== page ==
Grove Press
Grove Press
Grove Press

Track Changes

by Sayed Kashua

From Bernstein Award-winner Sayed Kashua comes his fourth and most daring, intimate novel yet—a searing exploration of the stories Palestinians and Israelis tell themselves about their lives, their histories, and the blurred lines between personal and national memory

  • Imprint Grove Hardcover
  • Page Count 240
  • Publication Date January 14, 2020
  • ISBN-13 978-0-8021-4789-9
  • Dimensions 5.5" x 8.25"
  • US List Price $26.00
  • Imprint Grove Hardcover
  • Publication Date January 14, 2020
  • ISBN-13 978-0-8021-4790-5
  • US List Price $26.00

Hailed as “an unusually gifted storyteller with exceptional insight” (Jewish Tribune), Bernstein award-winning writer Sayed Kashua presents his masterful fourth novel Track Changes which follows an Arab-Israeli man as he reckons with the weight of his past, his memories, and his cultural identity.

Having emigrated to America years before, a nameless memoirist now residing in Illinois receives word that his estranged father, whom he has not spoken to in fourteen years, is dying. Leaving his wife and their three children, he returns to Jerusalem and to his hometown of Tira in Palestine to be by his family’s side.  But few are happy to see him back and, geographically and emotionally displaced, he feels more alienated from his life than ever.

Sitting by his father’s hospital bed, the memoirist begins to remember long-buried traumas, the root causes of his fallout with his family, the catalyst for his marriage and its recent dissolution, and his strained relationships with his children—all of which is strangely linked to a short story he published years ago about a young girl named Palestine. As he plunges deeper into his memory and recounts the history of his land and his love, the lines between truth and lies, fact and fiction become increasingly blurred.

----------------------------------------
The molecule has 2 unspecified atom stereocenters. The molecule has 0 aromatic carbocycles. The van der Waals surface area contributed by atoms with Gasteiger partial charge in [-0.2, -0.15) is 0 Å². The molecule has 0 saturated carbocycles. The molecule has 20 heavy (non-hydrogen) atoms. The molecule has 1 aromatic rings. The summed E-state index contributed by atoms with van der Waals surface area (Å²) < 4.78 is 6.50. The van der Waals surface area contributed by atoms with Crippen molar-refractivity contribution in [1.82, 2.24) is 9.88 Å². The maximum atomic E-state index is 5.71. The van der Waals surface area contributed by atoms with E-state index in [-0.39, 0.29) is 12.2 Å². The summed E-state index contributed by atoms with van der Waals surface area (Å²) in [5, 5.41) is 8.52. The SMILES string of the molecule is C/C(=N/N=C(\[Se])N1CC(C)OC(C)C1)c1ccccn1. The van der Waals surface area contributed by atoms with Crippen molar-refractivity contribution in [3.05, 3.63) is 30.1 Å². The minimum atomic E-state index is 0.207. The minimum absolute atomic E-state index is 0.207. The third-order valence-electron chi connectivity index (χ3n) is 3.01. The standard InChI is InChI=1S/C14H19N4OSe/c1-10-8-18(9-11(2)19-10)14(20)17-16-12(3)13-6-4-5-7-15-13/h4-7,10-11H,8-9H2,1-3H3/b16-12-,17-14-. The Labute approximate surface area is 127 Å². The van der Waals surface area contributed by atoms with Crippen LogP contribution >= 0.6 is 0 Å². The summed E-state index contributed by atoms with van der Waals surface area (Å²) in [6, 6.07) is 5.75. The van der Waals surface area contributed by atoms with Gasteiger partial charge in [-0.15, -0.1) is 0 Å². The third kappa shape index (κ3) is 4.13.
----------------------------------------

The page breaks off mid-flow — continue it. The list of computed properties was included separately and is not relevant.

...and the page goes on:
Track Changes is a stunningly original, poignant, and captivating exploration of alienation, love, country, and memory by one of the most important writers at work today.

Tags Literary

Praise for Track Changes:

A Most Anticipated Book of the First Half of 2020 at The Millions

Track Changes is a dark read, one that offers a detailed look at a man stretched too thin and the demons that weigh him down. But what Kashua brings to the page is well worth experiencing. The novel’s structure and language bring gut-wrenching beauty and unimagined complexity to a life that may have otherwise seemed stripped of it.”—Zyzzyva

Track Changes, translated by Mitch Ginsburg, packs a quiet, powerful punch on three levels. First, it’s a captivating, quietly sad story. Second, it’s a low key but wrenching exposition of Arab Israeli feelings. Third, it’s a reminder for the Twitter age: Whether or not the pen is mightier than the sword, careless use can destroy lives.”—American Jewish World

“Writing as a venting of frustration… writing as a corrective of a flawed reality… writing as a liberating impulse that inevitably offends some who read it — all are in play in this mournfully shape-shifting novel, deftly translated by Mitch Ginsburg.”—Seattle Times

“A fierce and intelligent exploration of identity, class, relationship, and truth.”—The Millions

Praise for Second Person Singular

“A master of subtle nuance in dealing with both Arab and Jewish society.”—New York Times

“Part comedy of manners, part psychological mystery… Issues of nationalism, religion, and passing collide with quickly changing social and sexual mores.”—Boston Globe

“Kashua keenly dissects issues of identity and class…The themes are universal.”—Los Angeles Times


Praise for Let it be Morning

“Kashua goes beyond the front page headlines and horrific newspaper photos of Middle East violence to show a different view of what being an Arab is all about.”—San Francisco Chronicle

“Sharp, powerful, and uncompromising… one of the most potent and impressive novels written in Hebrew in the last several years.”—Haaretz

“Fascinating… Reading Kashua is a reminder of how little fiction from the Middle East we read and how welcome it would be to see more.”—Washington Times